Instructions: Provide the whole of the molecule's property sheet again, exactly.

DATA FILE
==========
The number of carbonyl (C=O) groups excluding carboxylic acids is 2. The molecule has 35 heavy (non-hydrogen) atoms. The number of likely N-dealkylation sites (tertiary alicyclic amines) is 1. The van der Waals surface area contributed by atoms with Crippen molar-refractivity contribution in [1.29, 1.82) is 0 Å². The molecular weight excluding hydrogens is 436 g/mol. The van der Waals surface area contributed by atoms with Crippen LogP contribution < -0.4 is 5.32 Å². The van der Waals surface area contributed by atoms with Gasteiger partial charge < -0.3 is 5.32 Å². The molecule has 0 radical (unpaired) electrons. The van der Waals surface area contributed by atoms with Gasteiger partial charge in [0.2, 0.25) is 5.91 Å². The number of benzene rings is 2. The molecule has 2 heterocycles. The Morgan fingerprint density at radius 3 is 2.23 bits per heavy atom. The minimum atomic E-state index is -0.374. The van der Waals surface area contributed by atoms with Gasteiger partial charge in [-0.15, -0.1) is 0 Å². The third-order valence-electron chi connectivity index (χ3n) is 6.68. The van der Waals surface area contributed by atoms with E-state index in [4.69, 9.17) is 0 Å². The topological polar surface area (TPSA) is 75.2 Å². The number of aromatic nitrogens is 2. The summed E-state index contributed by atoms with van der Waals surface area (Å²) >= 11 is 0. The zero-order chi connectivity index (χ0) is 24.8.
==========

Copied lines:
The number of carbonyl (C=O) groups excluding carboxylic acids is 2. The molecule has 35 heavy (non-hydrogen) atoms. The number of likely N-dealkylation sites (tertiary alicyclic amines) is 1. The van der Waals surface area contributed by atoms with Crippen molar-refractivity contribution in [1.29, 1.82) is 0 Å². The molecular weight excluding hydrogens is 436 g/mol. The van der Waals surface area contributed by atoms with Crippen LogP contribution < -0.4 is 5.32 Å². The van der Waals surface area contributed by atoms with Gasteiger partial charge < -0.3 is 5.32 Å². The molecule has 0 radical (unpaired) electrons. The van der Waals surface area contributed by atoms with Gasteiger partial charge in [0.2, 0.25) is 5.91 Å². The number of benzene rings is 2. The molecule has 2 heterocycles. The Morgan fingerprint density at radius 3 is 2.23 bits per heavy atom. The minimum atomic E-state index is -0.374. The van der Waals surface area contributed by atoms with Gasteiger partial charge in [-0.15, -0.1) is 0 Å². The third-order valence-electron chi connectivity index (χ3n) is 6.68. The van der Waals surface area contributed by atoms with E-state index in [4.69, 9.17) is 0 Å². The topological polar surface area (TPSA) is 75.2 Å². The number of aromatic nitrogens is 2. The summed E-state index contributed by atoms with van der Waals surface area (Å²) >= 11 is 0. The zero-order chi connectivity index (χ0) is 24.8.